Case in Point


This blog site will feature essays, columns and musings that deal with the intersection of Christianity and journalism and the American Songbook.

Inaugeral Extended Degree Program Commencement (speech: Central Washington University)

Central Washington University (Lynnwood, WA)
June 16, 1985

Welcome to an historic first in the life of Central Washington University – the first off campus commencement exercise exclusively for our extension scholars. Your time has finally come. But you know, it was a sacrifice for me to come over from Ellensburg to attend this commencement exercise today. Frankly, I was looking forward to a day off but I had to drive a couple of hours to get here, and my wife, Kathy, and I had to make special arrangements with our children to be sure their needs were taken care of. Furthermore, the family missed church service and a church sponsored Father’s Day Picnic. And all this sacrifice, for what? An hour’s worth of pomp and circumstance sponsored by Central Washington University.

Sound vaguely familiar? Well, I believe you are uniquely qualified to say, “Yes.” For all of you have paid the price of sacrifice to be here today. And I’m not referring to the inherent sacrifice of scholarly pursuit. I’m referring to your time and energy and scheduling and family and financial commitments you’ve made over the last several years to be here this afternoon. I’m talking about the sacrifices your family and your professional career made to get you to this occasion.

Your achievement is remarkable because many of you started with nothing but a high school diploma and a great inner drive, and you’ve earned your Bachelor’s Degree on the weekends night and after work and around family commitments and with special and sacrificial financial allocations. Those who have earned graduate degrees while holding down similar major responsibilities know the amount of commitment it takes to keep working for their degree, which can be accomplished in a relatively short period of time. But only those who have faced two, three, even four years of extension work, can really know what academic yearning and a corresponding commitment is all about. In an age of self-help hype, you people are the super-stars.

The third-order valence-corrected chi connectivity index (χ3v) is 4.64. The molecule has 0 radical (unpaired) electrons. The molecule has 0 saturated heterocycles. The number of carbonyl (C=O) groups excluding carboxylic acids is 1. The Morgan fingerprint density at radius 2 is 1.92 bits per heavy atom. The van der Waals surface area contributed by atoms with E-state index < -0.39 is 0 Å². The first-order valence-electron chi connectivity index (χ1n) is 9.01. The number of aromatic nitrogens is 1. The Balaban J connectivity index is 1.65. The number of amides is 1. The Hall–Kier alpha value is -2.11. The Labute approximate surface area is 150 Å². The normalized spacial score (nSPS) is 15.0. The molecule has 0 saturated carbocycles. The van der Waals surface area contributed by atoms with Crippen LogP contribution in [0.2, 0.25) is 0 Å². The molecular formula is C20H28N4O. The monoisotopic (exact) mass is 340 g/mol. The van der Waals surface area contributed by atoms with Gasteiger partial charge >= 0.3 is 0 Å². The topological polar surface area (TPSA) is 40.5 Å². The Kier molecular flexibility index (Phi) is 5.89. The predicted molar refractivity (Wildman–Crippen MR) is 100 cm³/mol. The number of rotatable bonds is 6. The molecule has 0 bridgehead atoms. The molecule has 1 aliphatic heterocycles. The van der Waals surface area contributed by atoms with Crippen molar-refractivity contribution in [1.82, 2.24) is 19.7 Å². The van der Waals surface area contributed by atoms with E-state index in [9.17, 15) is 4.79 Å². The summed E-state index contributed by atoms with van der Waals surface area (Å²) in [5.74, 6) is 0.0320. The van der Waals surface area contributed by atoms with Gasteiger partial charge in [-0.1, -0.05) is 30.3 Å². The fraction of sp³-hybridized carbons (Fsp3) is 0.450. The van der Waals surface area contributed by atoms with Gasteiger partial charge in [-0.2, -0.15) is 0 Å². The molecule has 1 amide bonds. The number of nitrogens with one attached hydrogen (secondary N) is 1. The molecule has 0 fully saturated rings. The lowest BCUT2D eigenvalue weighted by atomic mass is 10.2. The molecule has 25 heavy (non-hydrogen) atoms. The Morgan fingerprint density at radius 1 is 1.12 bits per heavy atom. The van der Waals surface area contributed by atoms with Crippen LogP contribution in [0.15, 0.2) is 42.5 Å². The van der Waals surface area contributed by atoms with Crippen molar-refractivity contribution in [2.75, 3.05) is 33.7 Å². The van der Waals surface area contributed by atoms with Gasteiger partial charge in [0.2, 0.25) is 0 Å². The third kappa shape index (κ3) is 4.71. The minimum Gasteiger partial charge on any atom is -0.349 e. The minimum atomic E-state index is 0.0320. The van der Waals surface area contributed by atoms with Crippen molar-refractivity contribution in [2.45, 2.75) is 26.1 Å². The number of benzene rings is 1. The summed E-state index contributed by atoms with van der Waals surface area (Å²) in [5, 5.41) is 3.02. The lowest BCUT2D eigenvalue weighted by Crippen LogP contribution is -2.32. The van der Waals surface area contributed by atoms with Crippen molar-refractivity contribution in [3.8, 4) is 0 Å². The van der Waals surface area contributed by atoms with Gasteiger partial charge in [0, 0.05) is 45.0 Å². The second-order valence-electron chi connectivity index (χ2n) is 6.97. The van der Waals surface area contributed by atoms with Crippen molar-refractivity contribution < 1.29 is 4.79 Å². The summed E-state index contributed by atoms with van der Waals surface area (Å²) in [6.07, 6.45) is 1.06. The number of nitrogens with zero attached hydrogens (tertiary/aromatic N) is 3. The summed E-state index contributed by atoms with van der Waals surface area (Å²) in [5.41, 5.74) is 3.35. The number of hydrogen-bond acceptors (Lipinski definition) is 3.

Perhaps, during those interminable rainy nights away from the family either in class or on the highway or in the books, you felt like one of Central Washington University’s academic stepchildren because you were away from the main campus. Well, this graduation ceremony, and the fact that the top administrators from Central, including Trustees, are here to honor you, proclaims to all that you are as integral a part of the institution as the resident graduates. To add weight to this fact, Friday night we Trustees had the privilege to bestow our highest faculty honors at the formal Honors Convocation. And the recipient for the award of the Distinguished Professor in Public Service this year was Allen Vautier, an outstanding scholar/teacher here at Central in Lynnwood. The fact of the matter is, for many of us, you people honor us by demonstrating just how important a Central education is for you because you have truly paid the price to receive it.

Yes, we came from Ellensburg and endured a slight sacrifice to honor you who have chosen to greatly sacrifice for years to earn a degree from Central as a place-bound student. You didn’t demand that we come; your performance commanded that we come and pay our respect to you.
Congratulations, graduates. For many of us you


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